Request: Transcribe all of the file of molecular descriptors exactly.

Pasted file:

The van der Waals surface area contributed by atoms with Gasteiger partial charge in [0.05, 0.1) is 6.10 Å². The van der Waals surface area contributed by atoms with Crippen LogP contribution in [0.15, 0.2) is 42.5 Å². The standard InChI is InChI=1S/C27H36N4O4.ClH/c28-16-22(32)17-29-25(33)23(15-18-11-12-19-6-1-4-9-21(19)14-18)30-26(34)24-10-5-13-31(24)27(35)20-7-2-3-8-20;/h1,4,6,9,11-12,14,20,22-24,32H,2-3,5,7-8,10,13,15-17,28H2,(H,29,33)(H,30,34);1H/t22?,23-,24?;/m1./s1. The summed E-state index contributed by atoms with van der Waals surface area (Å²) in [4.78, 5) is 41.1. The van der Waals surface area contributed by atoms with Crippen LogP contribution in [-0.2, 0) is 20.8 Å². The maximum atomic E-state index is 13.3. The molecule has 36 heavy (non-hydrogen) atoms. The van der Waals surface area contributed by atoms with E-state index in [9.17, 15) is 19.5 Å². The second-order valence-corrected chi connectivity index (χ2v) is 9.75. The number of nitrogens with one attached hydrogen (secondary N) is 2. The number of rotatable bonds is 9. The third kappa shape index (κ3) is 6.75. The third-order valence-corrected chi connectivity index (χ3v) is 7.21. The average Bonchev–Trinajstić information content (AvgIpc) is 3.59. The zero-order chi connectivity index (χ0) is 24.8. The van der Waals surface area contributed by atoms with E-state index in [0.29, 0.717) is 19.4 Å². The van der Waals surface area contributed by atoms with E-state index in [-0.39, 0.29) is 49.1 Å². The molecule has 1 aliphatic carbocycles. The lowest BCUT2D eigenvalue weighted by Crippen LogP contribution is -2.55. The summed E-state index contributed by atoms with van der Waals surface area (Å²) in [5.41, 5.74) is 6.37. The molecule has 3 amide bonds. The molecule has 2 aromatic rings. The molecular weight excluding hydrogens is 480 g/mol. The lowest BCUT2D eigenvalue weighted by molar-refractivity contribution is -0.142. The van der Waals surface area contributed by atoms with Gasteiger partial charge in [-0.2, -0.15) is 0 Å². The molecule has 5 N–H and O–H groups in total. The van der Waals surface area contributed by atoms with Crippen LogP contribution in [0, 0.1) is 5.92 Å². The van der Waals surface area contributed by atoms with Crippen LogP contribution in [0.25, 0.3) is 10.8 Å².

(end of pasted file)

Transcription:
The van der Waals surface area contributed by atoms with Gasteiger partial charge in [0.05, 0.1) is 6.10 Å². The van der Waals surface area contributed by atoms with Crippen LogP contribution in [0.15, 0.2) is 42.5 Å². The standard InChI is InChI=1S/C27H36N4O4.ClH/c28-16-22(32)17-29-25(33)23(15-18-11-12-19-6-1-4-9-21(19)14-18)30-26(34)24-10-5-13-31(24)27(35)20-7-2-3-8-20;/h1,4,6,9,11-12,14,20,22-24,32H,2-3,5,7-8,10,13,15-17,28H2,(H,29,33)(H,30,34);1H/t22?,23-,24?;/m1./s1. The summed E-state index contributed by atoms with van der Waals surface area (Å²) in [4.78, 5) is 41.1. The van der Waals surface area contributed by atoms with Crippen LogP contribution in [-0.2, 0) is 20.8 Å². The maximum atomic E-state index is 13.3. The molecule has 36 heavy (non-hydrogen) atoms. The van der Waals surface area contributed by atoms with E-state index in [9.17, 15) is 19.5 Å². The second-order valence-corrected chi connectivity index (χ2v) is 9.75. The number of nitrogens with one attached hydrogen (secondary N) is 2. The number of rotatable bonds is 9. The third kappa shape index (κ3) is 6.75. The third-order valence-corrected chi connectivity index (χ3v) is 7.21. The average Bonchev–Trinajstić information content (AvgIpc) is 3.59. The zero-order chi connectivity index (χ0) is 24.8. The van der Waals surface area contributed by atoms with E-state index in [0.29, 0.717) is 19.4 Å². The van der Waals surface area contributed by atoms with E-state index in [-0.39, 0.29) is 49.1 Å². The molecule has 1 aliphatic carbocycles. The lowest BCUT2D eigenvalue weighted by Crippen LogP contribution is -2.55. The summed E-state index contributed by atoms with van der Waals surface area (Å²) in [5.41, 5.74) is 6.37. The molecule has 3 amide bonds. The molecule has 2 aromatic rings. The molecular weight excluding hydrogens is 480 g/mol. The lowest BCUT2D eigenvalue weighted by molar-refractivity contribution is -0.142. The van der Waals surface area contributed by atoms with Gasteiger partial charge in [-0.2, -0.15) is 0 Å². The molecule has 5 N–H and O–H groups in total. The van der Waals surface area contributed by atoms with Crippen LogP contribution in [0, 0.1) is 5.92 Å². The van der Waals surface area contributed by atoms with Crippen LogP contribution in [0.25, 0.3) is 10.8 Å².